The Caucasus and its people, by Louis Moser

‘Tscherkesse’ [Circassian]. Drawing by Franz Krüger (1857)

‘Tscherkesse’ [Circassian]. Drawing by Franz Krüger (1857)

The Caucasus and its people, by Louis MoserThe Caucasus and its people, with a brief history of their wars, and a sketch of the achievements of the renowned chief Schamyl
Author: Louis Moser
Year: 1856
Place of Publication: London United Kingdom
Publisher: David Nutt
Number of pages: 204 
Language: English

In no region of the earth are the striking contrasts of scenery, in which nature often seems to delight, more magnificently displayed than in the Caucasus. From the banks of the Don, and far and wide along the course of the Manytch and Kouma, stretches a weary waste of barren steppe country, which gradually loses itself in the inhospitable slopes that bound the Caspian Sea. Abruptly and unexpectedly, however, from this dreary and monotonous plain, there arise, first a chain of hills, and then a mighty range of mountains, towering ever higher and higher, and throwing out spurs that slope into and embosom broad, sunny, smiling valleys, while, at the same time, the loftiest peaks rise to the height of everlasting snow ; where the glaciers only melt sufficiently to feed the torrents, which leap roaring and foaming from cliff and cavern. This varied and rugged range of mountains is covered in many parts with forests of the most luxuriant vegetation, though, as we have said, its wild, sharp peaks pierce beyond the line of perpetual snow: it ex- tends from the Black Sea to the Caspian, and forms nature's boundary between the two continents of Europe and Asia; and on this range, with its numerous branches, offsets and headlands, the name of the Caucasus has been bestowed.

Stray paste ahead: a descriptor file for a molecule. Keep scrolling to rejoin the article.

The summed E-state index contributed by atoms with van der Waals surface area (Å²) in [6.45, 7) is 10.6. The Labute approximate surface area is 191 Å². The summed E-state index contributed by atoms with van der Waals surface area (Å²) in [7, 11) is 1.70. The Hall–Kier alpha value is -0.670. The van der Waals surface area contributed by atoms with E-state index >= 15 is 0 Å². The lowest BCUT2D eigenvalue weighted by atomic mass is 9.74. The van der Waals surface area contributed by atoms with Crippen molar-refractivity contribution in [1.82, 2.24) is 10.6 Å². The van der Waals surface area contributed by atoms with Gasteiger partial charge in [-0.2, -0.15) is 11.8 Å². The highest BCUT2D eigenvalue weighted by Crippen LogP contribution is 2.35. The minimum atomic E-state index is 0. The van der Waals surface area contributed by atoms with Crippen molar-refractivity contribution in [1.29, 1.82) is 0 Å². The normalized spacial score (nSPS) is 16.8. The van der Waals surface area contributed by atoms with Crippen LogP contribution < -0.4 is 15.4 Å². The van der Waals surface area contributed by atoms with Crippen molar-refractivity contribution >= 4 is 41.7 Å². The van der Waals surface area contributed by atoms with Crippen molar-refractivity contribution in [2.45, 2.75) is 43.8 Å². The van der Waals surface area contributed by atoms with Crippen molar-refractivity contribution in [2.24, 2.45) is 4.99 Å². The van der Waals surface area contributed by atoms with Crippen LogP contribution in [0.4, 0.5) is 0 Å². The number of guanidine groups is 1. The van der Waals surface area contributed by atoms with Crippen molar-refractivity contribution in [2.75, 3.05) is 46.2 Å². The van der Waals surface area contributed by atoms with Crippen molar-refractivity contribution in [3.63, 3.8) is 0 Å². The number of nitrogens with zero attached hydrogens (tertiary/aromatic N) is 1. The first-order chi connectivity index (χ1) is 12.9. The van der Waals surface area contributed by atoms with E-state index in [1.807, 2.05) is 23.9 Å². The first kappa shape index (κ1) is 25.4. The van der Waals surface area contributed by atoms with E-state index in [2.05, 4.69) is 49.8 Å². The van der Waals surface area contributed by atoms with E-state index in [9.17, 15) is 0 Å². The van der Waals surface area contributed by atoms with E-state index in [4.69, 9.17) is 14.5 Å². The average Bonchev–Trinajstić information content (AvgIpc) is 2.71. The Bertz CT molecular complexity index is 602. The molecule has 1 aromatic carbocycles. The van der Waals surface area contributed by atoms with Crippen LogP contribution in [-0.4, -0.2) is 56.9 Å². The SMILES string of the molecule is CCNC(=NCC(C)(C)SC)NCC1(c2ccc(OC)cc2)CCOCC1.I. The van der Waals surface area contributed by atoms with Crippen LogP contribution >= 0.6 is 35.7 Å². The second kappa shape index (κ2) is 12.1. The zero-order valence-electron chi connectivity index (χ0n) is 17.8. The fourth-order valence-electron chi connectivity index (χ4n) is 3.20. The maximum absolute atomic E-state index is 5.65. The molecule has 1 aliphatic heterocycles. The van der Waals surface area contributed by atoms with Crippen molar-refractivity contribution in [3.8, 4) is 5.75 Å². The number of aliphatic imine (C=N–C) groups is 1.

The full book in PDF can be downloaded by clicking here (7.3 MB)

Superb Scenery of the Caucasus. — Traditions connected with it. — The loftiest Peaks. — Side Ranges. — The Black Mountains. — The Andisch Range. — The Kaitach. — The Rivers of the Caucasus. — The Kouban, Terek, Kouma, etc. — Their tributaries. — The vegetation of the Caucasus. — Its amazing variety. — The animal kingdom, etc.